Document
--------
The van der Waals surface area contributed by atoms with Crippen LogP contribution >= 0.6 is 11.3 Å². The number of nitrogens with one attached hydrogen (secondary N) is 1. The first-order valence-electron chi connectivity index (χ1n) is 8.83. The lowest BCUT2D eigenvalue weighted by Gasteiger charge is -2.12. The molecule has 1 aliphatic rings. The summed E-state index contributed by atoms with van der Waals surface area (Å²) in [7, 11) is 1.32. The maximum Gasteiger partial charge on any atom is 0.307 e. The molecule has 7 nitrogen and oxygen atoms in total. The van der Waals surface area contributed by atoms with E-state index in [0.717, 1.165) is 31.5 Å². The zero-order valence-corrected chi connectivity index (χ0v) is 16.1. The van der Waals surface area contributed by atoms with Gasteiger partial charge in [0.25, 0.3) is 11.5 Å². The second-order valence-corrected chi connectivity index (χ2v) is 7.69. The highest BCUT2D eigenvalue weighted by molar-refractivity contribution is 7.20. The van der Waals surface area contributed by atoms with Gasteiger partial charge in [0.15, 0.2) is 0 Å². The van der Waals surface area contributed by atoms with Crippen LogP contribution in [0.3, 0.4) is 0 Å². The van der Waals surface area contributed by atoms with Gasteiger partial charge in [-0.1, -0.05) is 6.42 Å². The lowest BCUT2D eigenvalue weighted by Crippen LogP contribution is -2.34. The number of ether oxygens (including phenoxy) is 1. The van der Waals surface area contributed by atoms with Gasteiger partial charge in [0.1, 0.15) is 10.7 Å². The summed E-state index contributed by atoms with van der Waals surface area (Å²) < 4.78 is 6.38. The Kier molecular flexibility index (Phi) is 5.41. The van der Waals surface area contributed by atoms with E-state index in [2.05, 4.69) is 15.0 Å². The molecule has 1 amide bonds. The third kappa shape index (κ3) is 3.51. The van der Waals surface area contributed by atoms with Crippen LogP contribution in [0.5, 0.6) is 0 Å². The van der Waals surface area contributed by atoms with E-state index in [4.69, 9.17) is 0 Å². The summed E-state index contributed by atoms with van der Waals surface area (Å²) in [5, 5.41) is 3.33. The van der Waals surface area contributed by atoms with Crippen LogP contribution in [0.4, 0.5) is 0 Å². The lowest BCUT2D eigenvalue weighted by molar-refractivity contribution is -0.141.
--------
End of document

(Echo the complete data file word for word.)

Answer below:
The van der Waals surface area contributed by atoms with Crippen LogP contribution >= 0.6 is 11.3 Å². The number of nitrogens with one attached hydrogen (secondary N) is 1. The first-order valence-electron chi connectivity index (χ1n) is 8.83. The lowest BCUT2D eigenvalue weighted by Gasteiger charge is -2.12. The molecule has 1 aliphatic rings. The summed E-state index contributed by atoms with van der Waals surface area (Å²) in [7, 11) is 1.32. The maximum Gasteiger partial charge on any atom is 0.307 e. The molecule has 7 nitrogen and oxygen atoms in total. The van der Waals surface area contributed by atoms with E-state index in [0.717, 1.165) is 31.5 Å². The zero-order valence-corrected chi connectivity index (χ0v) is 16.1. The van der Waals surface area contributed by atoms with Gasteiger partial charge in [0.25, 0.3) is 11.5 Å². The second-order valence-corrected chi connectivity index (χ2v) is 7.69. The highest BCUT2D eigenvalue weighted by molar-refractivity contribution is 7.20. The van der Waals surface area contributed by atoms with Gasteiger partial charge in [0.15, 0.2) is 0 Å². The van der Waals surface area contributed by atoms with Crippen LogP contribution in [0.3, 0.4) is 0 Å². The van der Waals surface area contributed by atoms with Gasteiger partial charge in [-0.1, -0.05) is 6.42 Å². The lowest BCUT2D eigenvalue weighted by Crippen LogP contribution is -2.34. The number of ether oxygens (including phenoxy) is 1. The van der Waals surface area contributed by atoms with Gasteiger partial charge in [0.1, 0.15) is 10.7 Å². The summed E-state index contributed by atoms with van der Waals surface area (Å²) < 4.78 is 6.38. The Kier molecular flexibility index (Phi) is 5.41. The van der Waals surface area contributed by atoms with E-state index in [2.05, 4.69) is 15.0 Å². The molecule has 1 amide bonds. The third kappa shape index (κ3) is 3.51. The van der Waals surface area contributed by atoms with Crippen LogP contribution in [0.5, 0.6) is 0 Å². The van der Waals surface area contributed by atoms with E-state index in [4.69, 9.17) is 0 Å². The summed E-state index contributed by atoms with van der Waals surface area (Å²) in [5, 5.41) is 3.33. The van der Waals surface area contributed by atoms with Crippen LogP contribution in [0.4, 0.5) is 0 Å². The lowest BCUT2D eigenvalue weighted by molar-refractivity contribution is -0.141.